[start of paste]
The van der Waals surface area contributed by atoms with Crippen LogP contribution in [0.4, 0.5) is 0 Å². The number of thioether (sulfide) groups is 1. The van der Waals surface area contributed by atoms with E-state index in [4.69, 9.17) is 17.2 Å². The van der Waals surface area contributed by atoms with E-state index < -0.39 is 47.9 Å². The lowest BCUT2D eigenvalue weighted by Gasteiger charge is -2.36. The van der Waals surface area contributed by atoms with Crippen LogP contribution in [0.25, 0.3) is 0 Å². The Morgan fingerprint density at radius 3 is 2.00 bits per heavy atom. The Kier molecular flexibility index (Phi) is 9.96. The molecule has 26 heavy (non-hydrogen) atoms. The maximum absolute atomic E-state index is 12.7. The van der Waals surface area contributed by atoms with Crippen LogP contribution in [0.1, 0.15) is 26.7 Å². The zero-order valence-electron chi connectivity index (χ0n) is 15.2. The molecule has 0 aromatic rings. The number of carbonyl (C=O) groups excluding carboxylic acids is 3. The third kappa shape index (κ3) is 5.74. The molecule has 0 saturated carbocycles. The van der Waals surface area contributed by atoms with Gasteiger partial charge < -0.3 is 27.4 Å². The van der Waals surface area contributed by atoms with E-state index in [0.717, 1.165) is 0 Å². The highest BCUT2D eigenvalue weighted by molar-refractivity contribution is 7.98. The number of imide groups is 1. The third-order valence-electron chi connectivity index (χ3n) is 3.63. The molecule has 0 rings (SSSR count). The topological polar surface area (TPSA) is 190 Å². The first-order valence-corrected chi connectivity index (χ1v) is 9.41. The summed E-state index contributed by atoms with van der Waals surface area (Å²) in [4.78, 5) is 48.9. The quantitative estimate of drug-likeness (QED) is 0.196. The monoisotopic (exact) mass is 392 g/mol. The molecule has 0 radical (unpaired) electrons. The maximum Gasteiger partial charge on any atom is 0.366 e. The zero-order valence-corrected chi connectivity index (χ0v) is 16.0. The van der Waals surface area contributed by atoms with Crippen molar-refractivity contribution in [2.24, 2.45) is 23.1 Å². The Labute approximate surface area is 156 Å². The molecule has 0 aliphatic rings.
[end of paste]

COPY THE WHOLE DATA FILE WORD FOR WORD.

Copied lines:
The van der Waals surface area contributed by atoms with Crippen LogP contribution in [0.4, 0.5) is 0 Å². The number of thioether (sulfide) groups is 1. The van der Waals surface area contributed by atoms with E-state index in [4.69, 9.17) is 17.2 Å². The van der Waals surface area contributed by atoms with E-state index < -0.39 is 47.9 Å². The lowest BCUT2D eigenvalue weighted by Gasteiger charge is -2.36. The van der Waals surface area contributed by atoms with Crippen LogP contribution in [0.25, 0.3) is 0 Å². The Morgan fingerprint density at radius 3 is 2.00 bits per heavy atom. The Kier molecular flexibility index (Phi) is 9.96. The molecule has 26 heavy (non-hydrogen) atoms. The maximum absolute atomic E-state index is 12.7. The van der Waals surface area contributed by atoms with Crippen LogP contribution in [0.1, 0.15) is 26.7 Å². The zero-order valence-electron chi connectivity index (χ0n) is 15.2. The molecule has 0 aromatic rings. The number of carbonyl (C=O) groups excluding carboxylic acids is 3. The third kappa shape index (κ3) is 5.74. The molecule has 0 saturated carbocycles. The van der Waals surface area contributed by atoms with Gasteiger partial charge < -0.3 is 27.4 Å². The van der Waals surface area contributed by atoms with E-state index in [0.717, 1.165) is 0 Å². The highest BCUT2D eigenvalue weighted by molar-refractivity contribution is 7.98. The number of imide groups is 1. The third-order valence-electron chi connectivity index (χ3n) is 3.63. The molecule has 0 rings (SSSR count). The topological polar surface area (TPSA) is 190 Å². The first-order valence-corrected chi connectivity index (χ1v) is 9.41. The summed E-state index contributed by atoms with van der Waals surface area (Å²) in [4.78, 5) is 48.9. The quantitative estimate of drug-likeness (QED) is 0.196. The monoisotopic (exact) mass is 392 g/mol. The molecule has 0 radical (unpaired) electrons. The maximum Gasteiger partial charge on any atom is 0.366 e. The zero-order valence-corrected chi connectivity index (χ0v) is 16.0. The van der Waals surface area contributed by atoms with Crippen molar-refractivity contribution in [2.24, 2.45) is 23.1 Å². The Labute approximate surface area is 156 Å². The molecule has 0 aliphatic rings.